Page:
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5 Easy Steps to Managing your Payroll

As your business grows, you may find you need to hire your first employees. While this is an exciting step for any business owner, it is important to ensure you take the right steps when setting up and managing employee payroll. Read on for 5 easy steps for managing employee payroll!

1. Consult with payroll professionals and register as an employer

As a business owner, you most likely have an accountant or other business mentor who can advise you when you make business decisions. In fact, the IRS has many resources for business owners to help you understand and manage payroll as well as other record keeping facets. Your accountant or tax preparation specialist can also help you prepare for hiring employees. At Practical Accounting Solutions, we offer stress-free payroll services, contact us today! Your accountant can help you choose an online software if you opt to manage payroll yourself, help you establish or change tax accounts, and explain how to make payroll tax deposits specifically for your state. Practical Accounting Solutions is also offering a 3 week workshop "Finance Fundamentals for Your Small Business" this May where we will cover all these basics! Click HERE to get your tickets.

Be sure to get your Employer ID Number. This is like a Social Security Number unique to your business. You can fill this form out online HERE, but be sure to contact your lawyer or accountant if you have specific questions. You'll also need to register as an employer with your state and with the IRS for Payroll Taxes. The IRS uses the Electronic Federal Tax Payment System (EFTPS for short) to make paying payroll taxes and filing reports easy and convenient. Also look into signing up for Worker's Compensation and Unemployment insurance. Be sure to shop around and find the best insurance that fits your business!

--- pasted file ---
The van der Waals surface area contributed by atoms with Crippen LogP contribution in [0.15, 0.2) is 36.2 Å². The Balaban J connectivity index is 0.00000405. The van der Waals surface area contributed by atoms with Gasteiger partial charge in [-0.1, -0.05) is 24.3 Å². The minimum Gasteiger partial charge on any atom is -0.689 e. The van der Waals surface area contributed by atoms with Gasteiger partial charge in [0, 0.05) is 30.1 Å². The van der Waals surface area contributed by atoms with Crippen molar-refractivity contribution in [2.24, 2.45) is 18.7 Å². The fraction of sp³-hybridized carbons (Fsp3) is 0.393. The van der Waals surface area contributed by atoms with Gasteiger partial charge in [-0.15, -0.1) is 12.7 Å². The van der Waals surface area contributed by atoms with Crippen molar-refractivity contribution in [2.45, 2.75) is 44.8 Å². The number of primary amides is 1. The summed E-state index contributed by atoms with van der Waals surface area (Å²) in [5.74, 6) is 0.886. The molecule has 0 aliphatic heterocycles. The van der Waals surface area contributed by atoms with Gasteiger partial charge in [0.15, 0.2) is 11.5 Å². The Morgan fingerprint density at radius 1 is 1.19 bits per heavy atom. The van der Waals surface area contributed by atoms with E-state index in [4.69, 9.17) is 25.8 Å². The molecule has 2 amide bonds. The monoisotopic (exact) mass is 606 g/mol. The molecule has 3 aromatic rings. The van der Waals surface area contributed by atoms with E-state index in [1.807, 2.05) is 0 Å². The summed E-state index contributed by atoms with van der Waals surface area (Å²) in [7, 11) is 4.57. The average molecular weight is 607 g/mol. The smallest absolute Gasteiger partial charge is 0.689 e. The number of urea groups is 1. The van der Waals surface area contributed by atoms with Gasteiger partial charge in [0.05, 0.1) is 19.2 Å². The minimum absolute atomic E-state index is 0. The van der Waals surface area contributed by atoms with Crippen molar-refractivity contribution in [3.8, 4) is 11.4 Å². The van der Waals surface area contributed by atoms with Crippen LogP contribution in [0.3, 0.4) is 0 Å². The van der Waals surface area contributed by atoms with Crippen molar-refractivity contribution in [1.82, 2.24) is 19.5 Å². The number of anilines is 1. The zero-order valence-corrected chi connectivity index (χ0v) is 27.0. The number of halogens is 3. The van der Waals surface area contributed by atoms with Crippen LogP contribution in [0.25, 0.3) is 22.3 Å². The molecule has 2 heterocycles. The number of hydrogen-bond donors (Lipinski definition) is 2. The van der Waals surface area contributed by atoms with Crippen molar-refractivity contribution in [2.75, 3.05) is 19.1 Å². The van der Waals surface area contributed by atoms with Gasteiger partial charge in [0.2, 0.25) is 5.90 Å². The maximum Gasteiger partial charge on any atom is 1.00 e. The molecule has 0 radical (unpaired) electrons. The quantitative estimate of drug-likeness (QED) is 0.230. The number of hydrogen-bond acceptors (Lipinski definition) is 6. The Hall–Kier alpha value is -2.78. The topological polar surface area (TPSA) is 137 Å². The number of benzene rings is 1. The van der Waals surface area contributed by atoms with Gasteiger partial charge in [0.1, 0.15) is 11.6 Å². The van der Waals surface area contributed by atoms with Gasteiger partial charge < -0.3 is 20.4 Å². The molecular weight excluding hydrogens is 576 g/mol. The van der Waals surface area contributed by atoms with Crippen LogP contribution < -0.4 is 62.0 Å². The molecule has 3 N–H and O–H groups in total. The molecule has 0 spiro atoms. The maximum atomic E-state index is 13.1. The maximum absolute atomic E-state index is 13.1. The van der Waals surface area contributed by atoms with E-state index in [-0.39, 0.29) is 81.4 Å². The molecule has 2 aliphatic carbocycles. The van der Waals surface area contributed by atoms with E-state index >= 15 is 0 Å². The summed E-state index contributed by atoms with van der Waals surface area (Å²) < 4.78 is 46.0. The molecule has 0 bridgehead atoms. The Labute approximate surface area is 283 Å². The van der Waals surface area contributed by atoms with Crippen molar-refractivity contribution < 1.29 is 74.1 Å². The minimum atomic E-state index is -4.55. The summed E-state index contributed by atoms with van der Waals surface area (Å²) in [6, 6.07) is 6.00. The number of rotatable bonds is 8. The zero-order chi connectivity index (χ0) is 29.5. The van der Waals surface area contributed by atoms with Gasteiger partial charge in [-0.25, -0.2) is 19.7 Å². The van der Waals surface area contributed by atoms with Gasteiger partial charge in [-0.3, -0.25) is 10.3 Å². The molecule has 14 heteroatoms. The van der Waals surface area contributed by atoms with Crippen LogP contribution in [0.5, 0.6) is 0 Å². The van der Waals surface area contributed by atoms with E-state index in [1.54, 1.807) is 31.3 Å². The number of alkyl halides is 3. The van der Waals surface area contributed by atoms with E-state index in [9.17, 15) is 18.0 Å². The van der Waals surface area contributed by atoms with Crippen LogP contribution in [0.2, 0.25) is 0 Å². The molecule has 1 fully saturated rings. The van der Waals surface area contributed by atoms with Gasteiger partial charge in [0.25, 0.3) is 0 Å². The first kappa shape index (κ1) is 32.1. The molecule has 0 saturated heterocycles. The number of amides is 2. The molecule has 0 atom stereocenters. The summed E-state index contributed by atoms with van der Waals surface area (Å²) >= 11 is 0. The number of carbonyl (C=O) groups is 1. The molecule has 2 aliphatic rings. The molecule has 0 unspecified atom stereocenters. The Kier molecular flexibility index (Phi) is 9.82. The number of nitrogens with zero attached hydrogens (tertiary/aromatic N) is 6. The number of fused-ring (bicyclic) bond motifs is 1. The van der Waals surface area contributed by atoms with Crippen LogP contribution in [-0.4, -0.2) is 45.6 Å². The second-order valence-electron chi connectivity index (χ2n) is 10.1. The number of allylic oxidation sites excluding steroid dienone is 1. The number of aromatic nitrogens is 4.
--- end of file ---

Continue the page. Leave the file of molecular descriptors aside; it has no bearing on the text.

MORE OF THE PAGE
2. collect the correct paperwork

The next step is to make some decisions about your prospective employees and ensure you collect the correct paperwork. Here are common questions to ask yourself:

  • Will your employees be paid hourly, salaried, or will you have a mixture of hourly and salaried employees?

  • What type of pay schedule will you keep? Weekly? Biweekly? Monthly?

  • How and when will you pay for overtime?

  • How should hourly employees keep track of their hours?

  • Is there paid time off for employees? While this isn't a legal requirement, many salaried employees have a number of paid time off days for vacation, sickness, or personal days.

  • Will you offer any fringe benefits or commission?

Depending on what answers you have to the above questions, you will need to ensure your employees fill out the right forms including:

  • Form W-4 for Federal Income Tax Withholding: This form includes marital status, number of dependents, and additional withholding amounts. All new employees must fill out this form, and you should keep the most recent version of it in your records.

  • Form 1-9: This form documents the employee's identity and work eligibility in the United States. All new employees must fill out this form, and you should keep this form in your files indefinitely.

  • Form W-2: This form is for salaried and hourly employees. At the end of the year, you will report the employee's annual earnings.